Arizona Man Stranded in Desert for Days Survives on Crackers, Beer and His Own Urine: 'I Was Hurting'
"I was worried but I kept hope because I was doing a lot of praying," Mick Ohman tells PEOPLE
A man’s morning trip to grab lunch turned into a more than two-day fight for his life out in the Arizona desert mountains.
Mick Ohman moved to Phoenix from Minneapolis, Minnesota, a year ago. Since then, he routinely goes on “little adventures” to explore his new surroundings, and that’s why he ventured 80 miles from his home in Phoenix to grab lunch at Crown King, a ghost town in the Bradshaw Mountains, on July 27.
When he was ready to head back to Phoenix, Ohman figured he had time to kill and beautiful scenery to see, so he took a different route that would bring him to Phoenix just in time to watch the sunset. But this route would unexpectedly take him over unpaved narrow roads and jagged terrain, which caused Ohman’s Honda CRV to leak fluid and break down, leaving him alone in the blistering triple-digit heat of the desert just an hour into the ride back. He was miles from anyone.
“I was worried but I kept hope because I was doing a lot of praying,” Ohman tells PEOPLE. “I really put my faith in the Father above.”
Ohman trudged through the wilderness and climbed up hills for hours to find phone reception, but never found a signal. With no planes in the sky or signs of humanity anywhere near him, a frightening thought began to creep into 55-year-old Ohman’s mind—there was a chance he may not make it through.
Ohman took out his phone and recorded a message explaining how he ended up there, which included a heartfelt farewell: “If you find this phone and I didn’t do so well, please tell my sisters how much I love them.”
Within hours, the desert heat took a toll on Ohman’s body. He was thirsty and hungry, but the only food he had was a spoiled sandwich, crackers, and a few cans of Mickey’s Malt Liquor. Ohman was feeling dizzy and his fingertips were pruning up like raisins.
“I was so thirsty that I would swallow and my throat would stick together,” he explains. “I had to urinate, so I grabbed a cup. The urine wasn’t as salty or bitter as I thought it was going to be, but the temperature is what got to me.”
Ohman says it gave him a boost of energy, which was what sustained him into the night.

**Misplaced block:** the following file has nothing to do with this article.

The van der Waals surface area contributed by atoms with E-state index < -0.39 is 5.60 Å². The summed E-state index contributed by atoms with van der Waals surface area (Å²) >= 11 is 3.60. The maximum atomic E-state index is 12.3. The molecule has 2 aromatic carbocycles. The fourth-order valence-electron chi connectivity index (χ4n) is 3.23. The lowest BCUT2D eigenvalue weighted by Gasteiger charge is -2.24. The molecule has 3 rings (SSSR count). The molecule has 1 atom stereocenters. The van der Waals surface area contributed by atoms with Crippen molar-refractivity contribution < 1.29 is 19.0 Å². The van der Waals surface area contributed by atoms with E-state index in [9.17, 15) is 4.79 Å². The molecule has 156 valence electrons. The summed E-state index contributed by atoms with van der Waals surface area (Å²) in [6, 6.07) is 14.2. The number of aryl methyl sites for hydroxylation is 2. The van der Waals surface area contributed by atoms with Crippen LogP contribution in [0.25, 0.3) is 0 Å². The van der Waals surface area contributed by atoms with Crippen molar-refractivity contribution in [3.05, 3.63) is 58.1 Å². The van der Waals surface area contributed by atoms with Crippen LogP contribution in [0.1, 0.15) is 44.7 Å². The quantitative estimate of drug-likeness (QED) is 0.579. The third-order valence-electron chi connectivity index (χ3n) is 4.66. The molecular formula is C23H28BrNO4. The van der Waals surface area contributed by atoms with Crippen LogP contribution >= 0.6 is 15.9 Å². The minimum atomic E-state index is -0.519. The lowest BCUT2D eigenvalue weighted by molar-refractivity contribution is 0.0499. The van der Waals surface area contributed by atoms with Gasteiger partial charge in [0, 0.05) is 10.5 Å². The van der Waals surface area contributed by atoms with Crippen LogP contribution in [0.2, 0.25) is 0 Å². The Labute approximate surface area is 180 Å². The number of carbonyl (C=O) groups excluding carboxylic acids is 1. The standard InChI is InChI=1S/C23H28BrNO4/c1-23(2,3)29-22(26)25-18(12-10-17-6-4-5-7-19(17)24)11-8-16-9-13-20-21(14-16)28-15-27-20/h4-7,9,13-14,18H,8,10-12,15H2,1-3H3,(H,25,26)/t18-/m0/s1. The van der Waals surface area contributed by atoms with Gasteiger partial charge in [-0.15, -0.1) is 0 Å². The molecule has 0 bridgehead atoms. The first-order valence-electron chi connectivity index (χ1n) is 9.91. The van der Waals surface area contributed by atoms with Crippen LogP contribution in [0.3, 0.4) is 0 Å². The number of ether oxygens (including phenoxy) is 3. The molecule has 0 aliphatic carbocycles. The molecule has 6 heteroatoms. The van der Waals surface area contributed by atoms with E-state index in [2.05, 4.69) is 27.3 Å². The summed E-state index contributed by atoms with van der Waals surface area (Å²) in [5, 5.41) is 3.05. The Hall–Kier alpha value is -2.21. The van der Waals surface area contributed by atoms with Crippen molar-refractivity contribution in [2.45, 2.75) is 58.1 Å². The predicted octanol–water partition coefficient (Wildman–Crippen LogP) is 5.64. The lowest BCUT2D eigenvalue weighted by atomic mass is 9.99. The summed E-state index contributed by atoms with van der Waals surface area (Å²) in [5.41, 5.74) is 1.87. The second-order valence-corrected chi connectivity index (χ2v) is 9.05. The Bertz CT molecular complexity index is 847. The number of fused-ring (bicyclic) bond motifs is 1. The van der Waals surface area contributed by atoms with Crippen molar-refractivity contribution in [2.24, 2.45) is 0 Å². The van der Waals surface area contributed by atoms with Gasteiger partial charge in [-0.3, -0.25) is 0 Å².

As the sun rose on Ohman’s second day of being lost, he came across a small creek he was able to sip from. He spent the day firing bullets into the sky in the pattern of SOS and writing “H” on the ground with rocks in case a plane flew by. Help never arrived, but Ohman felt relief when rain fell from the nighttime sky. “These big fat juicy drops of rain started falling,” he says, “and I was just so relieved that I danced in the rain. It felt so good.”
The morning after the rain, on his third day being lost, Ohman felt motivated. He walked and walked, despite the pain he was feeling. “The sun was beating me down badly, and I’m sweating like crazy, my neck is getting red and chaffed,” he says. “I was hurting.”
Ohman wandered the wilderness until, finally, he heard a sweet sound: the roar of a dirt bike. Troy Haverland, a biker out on a weekend ride, would be the first person Ohman had seen in almost two days. Haverland put Ohman on the back of his bike, and the two rode 45 minutes to Lake Pleasant, where they met with Maricopa County Sheriff’s deputies. With his hands on Haverland’s shoulders as they rode, Ohman screamed, “You can tell your friends and family that you saved a life today!”
Ohman says he and Haverland bonded over the incident, and they still speak today. “There’s no way I would have made it out of there on foot,” Ohman says. “My prayers were answered, simple as that.”
And Ohman isn’t shying away from his adventurous ways.
“I’m getting back on that pony in a week or two!” he says. “But this time, I’ll be going with experts.”